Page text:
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Meridian Pint

*Post by Angela.

I love discovering new places with my friends. Last weekend, I met with some of my nearest and dearest (including Annie and Ross, who are enthusiastic eating adventure companions, and the famed Calypso) at Meridian Pint in Columbia Heights to celebrate the birthday of one of my favorite Washingtonians, my good friend Dan. Only open for about 2 months, Meridian Pint was "founded on the premise of environmental sustainability," with a focus on American craft beers. The establishment's commitment to the environment seems to be more than just lip service, as its energy source comes from wind mill farms in the way of green energy credits. Meridian Pint also offers vegan food and drink options.



The interior is interesting, with an industrial theme - exposed pipe, brick walls,  heavy wood, tables inlaid with blueprints, and cogs and gears everywhere. The website explains that much of the equipment, furniture, construction materials and design elements have been recycled or reclaimed. I spent a little time with Calypso in the basement level bar, which sports a couple of pool tables, a wide open space,  two booths at which patrons can pour their own beers, and a very casual atmosphere, before heading upstairs to meet with my friends for dinner in the dining area (below). The dining area is lit mostly by natural light streaming through the big panel windows; this meant that as it got later, the dining area got dimmer and dimmer until it became almost too dark to see down to the end of the table to where the birthday boy was seated.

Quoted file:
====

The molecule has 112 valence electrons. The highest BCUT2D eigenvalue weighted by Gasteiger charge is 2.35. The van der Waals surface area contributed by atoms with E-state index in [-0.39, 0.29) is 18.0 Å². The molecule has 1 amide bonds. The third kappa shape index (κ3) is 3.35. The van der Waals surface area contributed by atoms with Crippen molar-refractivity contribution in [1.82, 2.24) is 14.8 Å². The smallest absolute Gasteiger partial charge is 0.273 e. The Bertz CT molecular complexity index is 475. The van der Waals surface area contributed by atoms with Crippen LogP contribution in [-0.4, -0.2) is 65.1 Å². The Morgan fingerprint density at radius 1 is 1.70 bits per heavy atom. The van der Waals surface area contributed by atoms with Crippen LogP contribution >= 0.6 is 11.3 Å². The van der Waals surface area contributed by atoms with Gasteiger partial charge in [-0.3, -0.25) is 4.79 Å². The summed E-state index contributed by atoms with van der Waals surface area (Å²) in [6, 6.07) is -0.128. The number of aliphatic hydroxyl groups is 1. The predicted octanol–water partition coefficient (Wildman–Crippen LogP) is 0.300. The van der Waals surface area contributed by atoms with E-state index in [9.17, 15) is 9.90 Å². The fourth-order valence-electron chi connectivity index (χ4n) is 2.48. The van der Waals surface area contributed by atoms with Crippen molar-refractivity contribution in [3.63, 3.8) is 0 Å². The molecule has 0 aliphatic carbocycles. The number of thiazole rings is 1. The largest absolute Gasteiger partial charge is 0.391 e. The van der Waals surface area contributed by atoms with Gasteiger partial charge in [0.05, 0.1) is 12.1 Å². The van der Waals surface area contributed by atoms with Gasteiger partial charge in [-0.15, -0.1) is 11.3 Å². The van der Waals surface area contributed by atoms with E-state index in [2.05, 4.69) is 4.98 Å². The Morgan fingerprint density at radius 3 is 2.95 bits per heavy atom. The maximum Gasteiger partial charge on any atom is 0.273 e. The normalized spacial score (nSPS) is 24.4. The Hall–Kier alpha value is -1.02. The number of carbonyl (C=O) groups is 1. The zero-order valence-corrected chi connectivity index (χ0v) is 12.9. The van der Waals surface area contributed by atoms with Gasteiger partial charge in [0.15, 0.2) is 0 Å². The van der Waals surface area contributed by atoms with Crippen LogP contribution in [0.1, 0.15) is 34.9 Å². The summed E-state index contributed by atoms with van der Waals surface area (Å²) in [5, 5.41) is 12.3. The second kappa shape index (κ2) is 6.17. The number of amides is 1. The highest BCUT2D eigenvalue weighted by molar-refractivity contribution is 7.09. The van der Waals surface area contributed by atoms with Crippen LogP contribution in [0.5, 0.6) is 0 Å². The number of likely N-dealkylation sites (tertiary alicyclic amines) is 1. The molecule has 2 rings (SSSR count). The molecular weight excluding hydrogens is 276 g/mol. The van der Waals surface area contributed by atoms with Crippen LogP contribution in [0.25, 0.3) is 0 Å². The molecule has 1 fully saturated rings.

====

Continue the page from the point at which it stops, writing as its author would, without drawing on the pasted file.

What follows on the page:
It took some time for our group of 10 to get settled and order, so we started out with an order of fries with rarebit sauce (cheese, beer, and mustard) for the table. The fries were fine, nothing special, but the sauce was really tasty - the slight bitterness from the beer paired well with the tanginess of the mustard and the oh-so-yummy cheesiness.



In fact, the sauce was so good that we used it to dip our order of onion rings (below). Annie and I thought that they were some of the best rings we'd ever had, thick-cut, meaty with a perfect golden and crispy exterior. Ross thought there was a little too much batter, but still liked them. We loved them with the rarebit sauce, but they were served with a horseradish aioli, which was also great.



Annie and Ross opted for the cauliflower curry soup special, served warm (below). While Ross was a little unsettled by the temperature, they both appreciated the subtleness of the curry and really enjoyed it. Ross, who is a fairly particular eater, was impressed at our friendly and knowledgable server's efforts to accommodate his requests (no cilantro or yogurt on top), and she made sure to ask whether he was allergic to these ingredients. In fact, we were all pretty impressed with the way she deftly managed our big group.